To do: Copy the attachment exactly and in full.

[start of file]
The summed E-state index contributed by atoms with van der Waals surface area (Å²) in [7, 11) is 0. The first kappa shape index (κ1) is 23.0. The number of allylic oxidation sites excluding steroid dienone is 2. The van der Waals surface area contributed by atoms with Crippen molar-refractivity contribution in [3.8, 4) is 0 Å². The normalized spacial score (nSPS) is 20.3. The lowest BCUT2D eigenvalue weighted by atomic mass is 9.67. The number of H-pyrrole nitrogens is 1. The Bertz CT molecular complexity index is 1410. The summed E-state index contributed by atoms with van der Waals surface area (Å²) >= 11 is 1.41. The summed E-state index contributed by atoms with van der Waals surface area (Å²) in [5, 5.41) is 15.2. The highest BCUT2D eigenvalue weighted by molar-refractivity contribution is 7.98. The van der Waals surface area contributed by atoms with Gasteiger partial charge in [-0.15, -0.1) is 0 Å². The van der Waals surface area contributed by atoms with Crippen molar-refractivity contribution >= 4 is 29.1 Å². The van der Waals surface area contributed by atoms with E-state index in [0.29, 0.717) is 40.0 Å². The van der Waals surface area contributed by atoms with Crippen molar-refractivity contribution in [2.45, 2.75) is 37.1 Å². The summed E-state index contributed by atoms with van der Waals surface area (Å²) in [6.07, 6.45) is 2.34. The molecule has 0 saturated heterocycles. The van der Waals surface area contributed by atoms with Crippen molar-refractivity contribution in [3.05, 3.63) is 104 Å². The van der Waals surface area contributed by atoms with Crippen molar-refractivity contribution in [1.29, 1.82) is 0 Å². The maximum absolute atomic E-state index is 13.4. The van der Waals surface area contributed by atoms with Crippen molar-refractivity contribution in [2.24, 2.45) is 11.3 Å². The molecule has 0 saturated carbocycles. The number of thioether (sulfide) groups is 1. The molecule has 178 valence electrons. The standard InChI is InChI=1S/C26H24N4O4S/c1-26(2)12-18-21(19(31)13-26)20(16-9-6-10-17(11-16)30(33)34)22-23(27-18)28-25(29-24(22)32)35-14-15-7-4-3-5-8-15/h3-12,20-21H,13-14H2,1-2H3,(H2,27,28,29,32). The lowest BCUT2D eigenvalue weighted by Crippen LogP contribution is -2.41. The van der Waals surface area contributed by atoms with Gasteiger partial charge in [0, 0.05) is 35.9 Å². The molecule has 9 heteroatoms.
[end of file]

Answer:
The summed E-state index contributed by atoms with van der Waals surface area (Å²) in [7, 11) is 0. The first kappa shape index (κ1) is 23.0. The number of allylic oxidation sites excluding steroid dienone is 2. The van der Waals surface area contributed by atoms with Crippen molar-refractivity contribution in [3.8, 4) is 0 Å². The normalized spacial score (nSPS) is 20.3. The lowest BCUT2D eigenvalue weighted by atomic mass is 9.67. The number of H-pyrrole nitrogens is 1. The Bertz CT molecular complexity index is 1410. The summed E-state index contributed by atoms with van der Waals surface area (Å²) >= 11 is 1.41. The summed E-state index contributed by atoms with van der Waals surface area (Å²) in [5, 5.41) is 15.2. The highest BCUT2D eigenvalue weighted by molar-refractivity contribution is 7.98. The van der Waals surface area contributed by atoms with Gasteiger partial charge in [-0.15, -0.1) is 0 Å². The van der Waals surface area contributed by atoms with Crippen molar-refractivity contribution >= 4 is 29.1 Å². The van der Waals surface area contributed by atoms with E-state index in [0.29, 0.717) is 40.0 Å². The van der Waals surface area contributed by atoms with Crippen molar-refractivity contribution in [2.45, 2.75) is 37.1 Å². The summed E-state index contributed by atoms with van der Waals surface area (Å²) in [6.07, 6.45) is 2.34. The molecule has 0 saturated heterocycles. The van der Waals surface area contributed by atoms with Crippen molar-refractivity contribution in [3.05, 3.63) is 104 Å². The van der Waals surface area contributed by atoms with Crippen molar-refractivity contribution in [1.29, 1.82) is 0 Å². The maximum absolute atomic E-state index is 13.4. The van der Waals surface area contributed by atoms with Crippen molar-refractivity contribution in [2.24, 2.45) is 11.3 Å². The molecule has 0 saturated carbocycles. The number of thioether (sulfide) groups is 1. The molecule has 178 valence electrons. The standard InChI is InChI=1S/C26H24N4O4S/c1-26(2)12-18-21(19(31)13-26)20(16-9-6-10-17(11-16)30(33)34)22-23(27-18)28-25(29-24(22)32)35-14-15-7-4-3-5-8-15/h3-12,20-21H,13-14H2,1-2H3,(H2,27,28,29,32). The lowest BCUT2D eigenvalue weighted by Crippen LogP contribution is -2.41. The van der Waals surface area contributed by atoms with Gasteiger partial charge in [0, 0.05) is 35.9 Å². The molecule has 9 heteroatoms.